The comments from Commissioner K.P. Raghuvanshi, from a satellite city of Mumbai, follow the gang rape of a 23-year-old student on Sunday.
Women have rejected the plolice chief's advice, saying they shouldn't have to feel scared in public and resort to self-defence tactics on the streets.
The debate in India on prevention of such incidents has largely focused on harsher punishments, more police resources and better monitoring of public transport.
Correspondent: Murali Krishnan
Speakers: Rohini Lal, housewife; Urmila, student; Prati Kunzog, student; Ajay Kumar, a former police officer; Sanjay Srivastava, sociologist
KRISHNAN: Shocking violence against women is nothing new in India but this particular outrage in the capital has caused widespread anger.
And even five days after a 23-year-old medical student was sexually assaulted, stripped and tossed out of a moving bus, the anger simmers. She is now at a government hospital listed in critical condition.
A wave of protests by university students, civil society groups and women's organisations has left Delhi crippled and hurting. There were also demonstrations in other state capitals like Mumbai, Ahmedabad and Patna with women calling for more protection and stricter laws.
ROHINILAL: My demand is that rape cases get a fast hearing. There has to be special courts to deal with assaults against women.
KRISHNAN: Rohini Lal, a housewife was angered by the incident and protested outside the residence of Chief Minister Sheila Dikshit.
Urmila, a student says that the police has to scale up.
URMILA: These rapists have to be arrested soon. There has to be more security for women and the police has to beef up its presence.
KRISHNAN: This violent incident has raised the issue of declining public confidence in the law and order machinery in the city.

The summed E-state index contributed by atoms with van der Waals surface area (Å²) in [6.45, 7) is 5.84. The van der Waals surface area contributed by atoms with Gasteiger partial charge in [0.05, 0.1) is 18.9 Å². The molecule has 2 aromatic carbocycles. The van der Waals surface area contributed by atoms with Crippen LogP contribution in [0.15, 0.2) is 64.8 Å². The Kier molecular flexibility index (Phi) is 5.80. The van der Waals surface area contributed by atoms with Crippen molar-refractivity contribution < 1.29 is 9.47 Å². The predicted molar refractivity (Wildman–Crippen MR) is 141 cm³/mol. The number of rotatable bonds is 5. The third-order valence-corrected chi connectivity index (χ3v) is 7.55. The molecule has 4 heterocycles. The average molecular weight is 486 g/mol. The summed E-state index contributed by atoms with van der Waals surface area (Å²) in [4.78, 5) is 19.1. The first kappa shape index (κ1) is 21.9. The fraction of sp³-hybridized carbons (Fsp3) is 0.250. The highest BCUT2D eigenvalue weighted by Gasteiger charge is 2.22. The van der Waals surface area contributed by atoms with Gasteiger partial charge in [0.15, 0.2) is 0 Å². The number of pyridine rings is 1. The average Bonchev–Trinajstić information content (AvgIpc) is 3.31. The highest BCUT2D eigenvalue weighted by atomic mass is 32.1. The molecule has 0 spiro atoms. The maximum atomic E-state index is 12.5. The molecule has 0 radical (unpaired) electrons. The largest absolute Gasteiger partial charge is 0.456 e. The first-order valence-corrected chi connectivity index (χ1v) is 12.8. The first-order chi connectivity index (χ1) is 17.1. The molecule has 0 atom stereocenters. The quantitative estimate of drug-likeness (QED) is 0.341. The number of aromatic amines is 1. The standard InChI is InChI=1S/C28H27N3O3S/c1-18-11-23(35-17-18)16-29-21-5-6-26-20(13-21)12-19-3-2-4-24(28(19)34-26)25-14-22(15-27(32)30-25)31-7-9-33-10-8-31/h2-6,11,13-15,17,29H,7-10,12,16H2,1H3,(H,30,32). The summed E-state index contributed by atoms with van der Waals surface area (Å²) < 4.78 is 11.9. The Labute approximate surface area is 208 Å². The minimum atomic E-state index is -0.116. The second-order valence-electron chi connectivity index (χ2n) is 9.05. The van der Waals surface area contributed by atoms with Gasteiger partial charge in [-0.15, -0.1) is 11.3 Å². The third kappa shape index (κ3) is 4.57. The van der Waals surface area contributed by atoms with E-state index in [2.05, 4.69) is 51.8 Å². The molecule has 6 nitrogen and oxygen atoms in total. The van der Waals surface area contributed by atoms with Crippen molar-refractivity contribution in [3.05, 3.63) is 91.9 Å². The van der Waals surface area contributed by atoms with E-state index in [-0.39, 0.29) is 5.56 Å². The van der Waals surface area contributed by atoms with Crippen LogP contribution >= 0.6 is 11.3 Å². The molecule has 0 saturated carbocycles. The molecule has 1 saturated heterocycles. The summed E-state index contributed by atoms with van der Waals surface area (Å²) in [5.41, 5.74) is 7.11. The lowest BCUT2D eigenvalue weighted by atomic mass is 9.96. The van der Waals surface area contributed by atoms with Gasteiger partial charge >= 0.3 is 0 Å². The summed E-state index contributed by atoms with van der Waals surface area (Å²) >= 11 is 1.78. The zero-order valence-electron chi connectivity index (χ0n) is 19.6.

Prati Kunzog, a student from north-east India, whose community continuously faces harassment, is worried.
KUNZOG: When I go to sleep, I think of like what will happen, we have do something. Because I think like that and most of the youngsters and most of the college students, everyone is preparing something to do.
KRISHNAN: There were 17 cases of rape reported in the state of Haryana, which borders much of Delhi, in October alone. Across the nation, a woman is raped every 20 minutes, according to the National Crime Records Bureau. These frightening figures have risen steadily in recent years since 2010.
Investigations into violence against women are often slow, and prosecution sometimes never occurs, leading offenders to act with impunity.
Ajay Kumar, a former police officer explains what needs to be done to stop the spiralling crime.
KUMAR: If you catch a person molesting a girl and convict him, you are actually preventing a future rapist. We need to make police reforms urgent, the registration of first information reports etc, a lot of judges and fast track cases and convict people quickly on scientific evidence.
KRISHNAN: There have been calls for rapists to be hanged and the death penalty was the only answer to act as an effective deterrent.
The unthinkably offensive attack has the public and parliamentarians demanding change- in laws, in the method that laws are implemented, and in the security offered to women in the capital.
But Sanjay Srivastava, a sociologist feels different.
SRIVASTAV: Calling for the death penalty or chemical castration is not really the answer because all those people protesting on the streets
all of us how to realize how to bring up our sons differently. Of course, we need to have women who are stronger but it is primarily about how men behave towards women. And no amount of capital punishment is is ever going to change social attitudes.
KRISHNAN: Prime Minister Manmohan Singh has called the incident a heinous crime Home Minister Sushil Kumar Shinde, who is responsible for law and order in Delhi, promised that steps will be taken to beef up police patrols in the evening, while bus and transport employees will face more security and background checks.
In a country where women are sanctified and at the same time who are routinely subjected to discrimination and abuse, there is a long way to go yet before they find their rightful place.